Dec 3 2014

Things As They Should Be

RGG3519It is no secret that I love the outdoors.  I think I’m happiest and most at peace when I am in a nice natural setting.  There are lots of reasons for this.  First and foremost, I feel close to God when I’m surrounded by the work of the Creator’s hands.  Second, I delight in the beauty, mystery and variety to be found in Creation.  Third, I feel nature has a lot of lessons to teach us, many of them spiritual in nature.  If you are a regular reader of this blog you know that these are the three themes I tend to focus on most.

SFNF5134Today I thought of another reason why I enjoy being outdoors in nature so much.  There, for the most part, things are as they are supposed to be, things are as God intended.  I don’t find that scenario many other places in my life.  Not in my personal life, not in my church, not in my community, not in my state or country.  In so many areas things are not as they should be but in nature–at least where humans don’t adversely interfere–we see God’s plans being fulfilled day after day.  The mountains, rivers, lakes, valleys, coast or desert do what they are supposed to day after day.  The flora and fauna that live there do the same.  So do the rocks and minerals.  And because nature affords us this rare opportunity to be where things are as they should be I find peace and comfort there.

The reason we don’t see things as they should be in many other arenas is, of course, the fact that we humans have been granted an incredible gift called free will.  We get to choose whether we will live in the way God intended for us or choose a different path.  Apparently God chose to give this gift to us so that our relationship to Him would not be a forced one. (If we have no choice but to love God then it is no longer a relationship based on love.)  Considering all the discord, strife and injury that has resulted from our misuse of free will I can’t help but wonder if God wishes at times He had set things up a different way.  Today the order, harmony, and justice God must have desired is very hard to find.

SFNF4352That’s why it helps me to get out in nature on a regular basis.  I find solace being someplace God’s will is actually done.   Being in nature and observing all of this also serves as a reminder to me (and hopefully others) that things work so much better when we choose to follow God’s plan and purpose for our lives.  It is when we are selfish and greedy that we make bad choices that hurt us, those around us, and Creation itself.

GR4138The good news in all of this is that we can learn from nature and our past mistakes.  We can, in fact, be wiser in the future and strive more diligently to do God’s will.  Jesus taught us to pray “thy kingdom come, thy will be done, on earth as it is in heaven.”  He also modeled this when he prayed repeatedly in the Garden of Gethsemane “Not my will but yours be done” to his heavenly Father.  I am convinced that the peace I find in nature can be found elsewhere, but not without our learning to seek first the kingdom of God.   I know I have no control over whether others do this but I do have a good bit of control over whether I do.  And so do you.  As we journey through this Advent season please join with me in praying that God’s will shall be done “on earth as it is in heaven.”


(I took the pictures used above earlier this year on a trip to New Mexico.)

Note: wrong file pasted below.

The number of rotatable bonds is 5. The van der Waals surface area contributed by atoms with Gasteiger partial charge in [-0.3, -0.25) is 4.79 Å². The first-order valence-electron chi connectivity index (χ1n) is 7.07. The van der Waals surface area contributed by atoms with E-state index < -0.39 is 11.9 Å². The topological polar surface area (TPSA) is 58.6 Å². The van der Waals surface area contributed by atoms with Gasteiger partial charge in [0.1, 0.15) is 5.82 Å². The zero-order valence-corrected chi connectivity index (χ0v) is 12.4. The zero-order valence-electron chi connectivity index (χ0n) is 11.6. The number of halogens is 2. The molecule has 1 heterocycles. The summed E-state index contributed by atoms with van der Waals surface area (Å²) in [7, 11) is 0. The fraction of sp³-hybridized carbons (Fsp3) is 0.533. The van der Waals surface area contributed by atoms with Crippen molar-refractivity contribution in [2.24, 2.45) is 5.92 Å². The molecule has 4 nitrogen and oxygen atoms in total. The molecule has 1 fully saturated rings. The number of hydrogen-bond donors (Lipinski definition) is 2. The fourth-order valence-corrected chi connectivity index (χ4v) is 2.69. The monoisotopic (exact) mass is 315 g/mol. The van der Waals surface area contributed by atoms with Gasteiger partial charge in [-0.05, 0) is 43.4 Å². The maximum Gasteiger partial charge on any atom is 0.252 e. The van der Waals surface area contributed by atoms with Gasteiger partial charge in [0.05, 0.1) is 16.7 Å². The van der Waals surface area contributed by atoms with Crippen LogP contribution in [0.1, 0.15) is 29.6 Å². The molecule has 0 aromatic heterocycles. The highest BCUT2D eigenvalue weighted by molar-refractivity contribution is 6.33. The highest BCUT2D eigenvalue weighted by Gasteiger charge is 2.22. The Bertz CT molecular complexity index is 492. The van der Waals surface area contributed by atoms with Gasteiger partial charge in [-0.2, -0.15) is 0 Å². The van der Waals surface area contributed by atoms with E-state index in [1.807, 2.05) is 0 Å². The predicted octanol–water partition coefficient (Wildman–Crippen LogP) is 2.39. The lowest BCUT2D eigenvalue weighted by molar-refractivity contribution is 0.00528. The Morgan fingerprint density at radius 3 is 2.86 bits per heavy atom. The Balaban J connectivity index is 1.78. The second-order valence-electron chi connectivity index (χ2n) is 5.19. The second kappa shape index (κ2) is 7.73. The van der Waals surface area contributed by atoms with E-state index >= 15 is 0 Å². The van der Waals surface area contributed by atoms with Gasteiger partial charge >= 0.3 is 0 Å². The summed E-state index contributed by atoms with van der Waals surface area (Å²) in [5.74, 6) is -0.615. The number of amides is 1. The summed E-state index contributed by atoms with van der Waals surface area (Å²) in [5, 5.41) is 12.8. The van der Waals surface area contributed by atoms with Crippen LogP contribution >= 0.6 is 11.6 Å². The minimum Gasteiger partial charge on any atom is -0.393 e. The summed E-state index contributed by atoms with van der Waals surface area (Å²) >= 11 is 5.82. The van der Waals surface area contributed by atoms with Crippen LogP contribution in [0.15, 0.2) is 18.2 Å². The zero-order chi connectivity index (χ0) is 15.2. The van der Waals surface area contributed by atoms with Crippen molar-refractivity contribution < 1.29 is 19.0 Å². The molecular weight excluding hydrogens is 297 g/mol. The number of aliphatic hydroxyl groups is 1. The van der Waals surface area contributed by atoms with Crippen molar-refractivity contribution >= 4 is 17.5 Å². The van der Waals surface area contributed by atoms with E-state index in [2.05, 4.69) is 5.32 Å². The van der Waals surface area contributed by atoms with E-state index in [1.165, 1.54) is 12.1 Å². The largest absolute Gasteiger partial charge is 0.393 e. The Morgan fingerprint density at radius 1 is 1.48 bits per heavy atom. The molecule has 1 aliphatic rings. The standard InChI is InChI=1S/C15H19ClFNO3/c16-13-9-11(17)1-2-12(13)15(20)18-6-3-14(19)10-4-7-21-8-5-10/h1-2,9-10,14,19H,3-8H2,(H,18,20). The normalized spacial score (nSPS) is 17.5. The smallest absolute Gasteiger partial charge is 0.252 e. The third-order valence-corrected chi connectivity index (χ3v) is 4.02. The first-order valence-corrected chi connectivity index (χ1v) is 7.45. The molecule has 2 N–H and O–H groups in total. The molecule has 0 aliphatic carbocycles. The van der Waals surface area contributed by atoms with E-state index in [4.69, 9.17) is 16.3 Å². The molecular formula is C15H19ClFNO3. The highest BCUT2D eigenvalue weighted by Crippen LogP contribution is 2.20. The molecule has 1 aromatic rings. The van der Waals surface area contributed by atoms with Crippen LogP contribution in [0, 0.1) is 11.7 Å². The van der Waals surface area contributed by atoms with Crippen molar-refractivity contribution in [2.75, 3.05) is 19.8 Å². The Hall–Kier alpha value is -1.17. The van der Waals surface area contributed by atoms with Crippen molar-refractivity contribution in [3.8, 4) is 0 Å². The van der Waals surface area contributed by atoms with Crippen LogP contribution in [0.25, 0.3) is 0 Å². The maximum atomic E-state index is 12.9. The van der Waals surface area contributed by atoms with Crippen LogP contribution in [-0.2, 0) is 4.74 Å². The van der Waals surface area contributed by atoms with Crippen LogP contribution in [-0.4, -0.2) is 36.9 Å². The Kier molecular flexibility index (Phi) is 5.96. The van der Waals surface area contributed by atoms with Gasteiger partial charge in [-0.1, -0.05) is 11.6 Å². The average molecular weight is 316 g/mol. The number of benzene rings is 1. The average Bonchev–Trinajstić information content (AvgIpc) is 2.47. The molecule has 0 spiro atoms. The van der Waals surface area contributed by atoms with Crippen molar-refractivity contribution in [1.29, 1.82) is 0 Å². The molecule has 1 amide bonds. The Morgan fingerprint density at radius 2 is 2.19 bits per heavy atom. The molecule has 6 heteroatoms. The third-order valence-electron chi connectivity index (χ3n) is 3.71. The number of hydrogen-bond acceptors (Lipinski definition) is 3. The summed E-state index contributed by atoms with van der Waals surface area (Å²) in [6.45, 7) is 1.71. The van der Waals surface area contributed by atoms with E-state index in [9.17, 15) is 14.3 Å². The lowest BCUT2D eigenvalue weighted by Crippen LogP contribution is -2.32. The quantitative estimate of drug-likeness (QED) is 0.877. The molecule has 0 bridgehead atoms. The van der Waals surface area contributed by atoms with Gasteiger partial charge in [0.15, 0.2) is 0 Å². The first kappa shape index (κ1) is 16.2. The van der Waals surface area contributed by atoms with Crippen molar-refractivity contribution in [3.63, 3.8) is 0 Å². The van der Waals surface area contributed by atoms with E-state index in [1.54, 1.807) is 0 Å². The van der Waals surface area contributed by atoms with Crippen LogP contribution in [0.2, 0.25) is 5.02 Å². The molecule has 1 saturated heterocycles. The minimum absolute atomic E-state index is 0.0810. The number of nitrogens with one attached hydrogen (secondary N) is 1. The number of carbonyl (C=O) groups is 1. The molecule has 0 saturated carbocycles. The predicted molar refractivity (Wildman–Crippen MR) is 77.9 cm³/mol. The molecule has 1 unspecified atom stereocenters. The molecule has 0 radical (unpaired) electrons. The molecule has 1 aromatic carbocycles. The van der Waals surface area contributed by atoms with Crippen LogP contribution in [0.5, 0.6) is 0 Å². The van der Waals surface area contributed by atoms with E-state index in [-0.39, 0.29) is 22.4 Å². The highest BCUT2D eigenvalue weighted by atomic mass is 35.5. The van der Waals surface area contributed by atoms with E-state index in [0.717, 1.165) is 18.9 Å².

Feb 4 2010

Special and Accessible Places of Peace

Garden Fall 08-1Over the years, I have discovered many special places in nature for peace and restful meditation. By special places, I am not talking about the bold locations like Yellowstone where Chuck is now. Those are definitely special places, but not very accessible for most of us.

When Jesus was troubled in the last hours before he was arrested before the crucifixion, he went to a very accessible place of natural things, the Garden of Gethsemane, to pray and have some time alone. It is interesting and informative that he did not go inside a building, did not go to a temple, did not go to a home, but went outside to a garden. This was a time of considerable stress for Jesus, and while his prayer is very important, I think his location is, too.

None of us feel the pressure that Christ did that night, but still, we have our own pressures to deal with. Nature is, for me, a great place to connect with life and with God, and therefore, to help me with that pressure. On 9/11 when all of those terrible visions were seen on television and the awful things of that attack became known, I went off into a local nature center’s preserve and photographed flowers. In all of that turmoil of death and destruction from the attack on the World Trade Centers, for me, becoming intimately involved with those flowers through my camera connected and grounded me to life. It has been said that a flower is the ultimate expression of hope for the future since a flower only exists to create seeds for future plants.

I have planted much of our yard into native flowers, shrubs and trees. They bloom all year round here in Southern California. Whenever I am stressed with my work as an independent author/photographer, I go out into that garden and take some pictures. There are also other places that are not far that I can go to and be at peace with nature and God. Finally, I also find my and others photography helps me reconnect with nature and helps me be at peace, too.

The flower here is a monkey flower from my garden. It blooms in winter to early spring and is a common plant in the chaparral ecosystem of Southern California.

— Rob